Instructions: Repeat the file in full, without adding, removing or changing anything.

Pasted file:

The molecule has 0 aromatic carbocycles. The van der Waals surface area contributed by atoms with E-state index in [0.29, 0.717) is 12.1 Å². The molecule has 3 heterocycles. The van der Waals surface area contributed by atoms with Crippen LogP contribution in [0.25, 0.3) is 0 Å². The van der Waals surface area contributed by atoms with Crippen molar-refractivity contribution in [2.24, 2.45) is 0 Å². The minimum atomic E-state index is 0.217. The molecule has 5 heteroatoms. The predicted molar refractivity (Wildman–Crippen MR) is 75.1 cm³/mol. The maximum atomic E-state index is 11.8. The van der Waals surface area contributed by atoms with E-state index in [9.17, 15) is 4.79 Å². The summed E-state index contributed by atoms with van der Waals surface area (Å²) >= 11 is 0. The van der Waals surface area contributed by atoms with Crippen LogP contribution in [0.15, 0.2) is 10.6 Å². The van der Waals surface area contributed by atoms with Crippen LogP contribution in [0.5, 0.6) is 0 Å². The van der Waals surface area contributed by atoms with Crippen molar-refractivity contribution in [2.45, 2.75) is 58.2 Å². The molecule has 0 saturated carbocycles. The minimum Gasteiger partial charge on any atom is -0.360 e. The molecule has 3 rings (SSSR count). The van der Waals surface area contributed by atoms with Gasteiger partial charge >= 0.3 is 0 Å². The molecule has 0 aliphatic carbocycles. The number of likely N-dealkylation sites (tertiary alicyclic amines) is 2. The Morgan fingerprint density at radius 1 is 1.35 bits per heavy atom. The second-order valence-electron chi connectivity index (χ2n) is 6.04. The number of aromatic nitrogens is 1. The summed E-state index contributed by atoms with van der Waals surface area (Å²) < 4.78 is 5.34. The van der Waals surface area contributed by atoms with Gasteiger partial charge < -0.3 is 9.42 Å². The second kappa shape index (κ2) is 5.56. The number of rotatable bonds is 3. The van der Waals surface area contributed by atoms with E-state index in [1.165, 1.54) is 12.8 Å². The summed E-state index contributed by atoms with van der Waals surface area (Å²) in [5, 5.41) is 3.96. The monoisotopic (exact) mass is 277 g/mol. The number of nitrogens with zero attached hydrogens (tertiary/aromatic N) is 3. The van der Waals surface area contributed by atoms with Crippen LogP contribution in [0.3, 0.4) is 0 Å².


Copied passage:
The molecule has 0 aromatic carbocycles. The van der Waals surface area contributed by atoms with E-state index in [0.29, 0.717) is 12.1 Å². The molecule has 3 heterocycles. The van der Waals surface area contributed by atoms with Crippen LogP contribution in [0.25, 0.3) is 0 Å². The van der Waals surface area contributed by atoms with Crippen molar-refractivity contribution in [2.24, 2.45) is 0 Å². The minimum atomic E-state index is 0.217. The molecule has 5 heteroatoms. The predicted molar refractivity (Wildman–Crippen MR) is 75.1 cm³/mol. The maximum atomic E-state index is 11.8. The van der Waals surface area contributed by atoms with E-state index in [9.17, 15) is 4.79 Å². The summed E-state index contributed by atoms with van der Waals surface area (Å²) >= 11 is 0. The van der Waals surface area contributed by atoms with Crippen LogP contribution in [0.15, 0.2) is 10.6 Å². The van der Waals surface area contributed by atoms with Crippen LogP contribution in [0.5, 0.6) is 0 Å². The van der Waals surface area contributed by atoms with Crippen molar-refractivity contribution in [2.45, 2.75) is 58.2 Å². The molecule has 0 saturated carbocycles. The minimum Gasteiger partial charge on any atom is -0.360 e. The molecule has 3 rings (SSSR count). The van der Waals surface area contributed by atoms with Gasteiger partial charge >= 0.3 is 0 Å². The molecule has 0 aliphatic carbocycles. The number of likely N-dealkylation sites (tertiary alicyclic amines) is 2. The Morgan fingerprint density at radius 1 is 1.35 bits per heavy atom. The second-order valence-electron chi connectivity index (χ2n) is 6.04. The number of aromatic nitrogens is 1. The summed E-state index contributed by atoms with van der Waals surface area (Å²) < 4.78 is 5.34. The van der Waals surface area contributed by atoms with Gasteiger partial charge < -0.3 is 9.42 Å². The second kappa shape index (κ2) is 5.56. The number of rotatable bonds is 3. The van der Waals surface area contributed by atoms with E-state index in [1.165, 1.54) is 12.8 Å². The summed E-state index contributed by atoms with van der Waals surface area (Å²) in [5, 5.41) is 3.96. The monoisotopic (exact) mass is 277 g/mol. The number of nitrogens with zero attached hydrogens (tertiary/aromatic N) is 3. The van der Waals surface area contributed by atoms with Crippen LogP contribution in [0.3, 0.4) is 0 Å².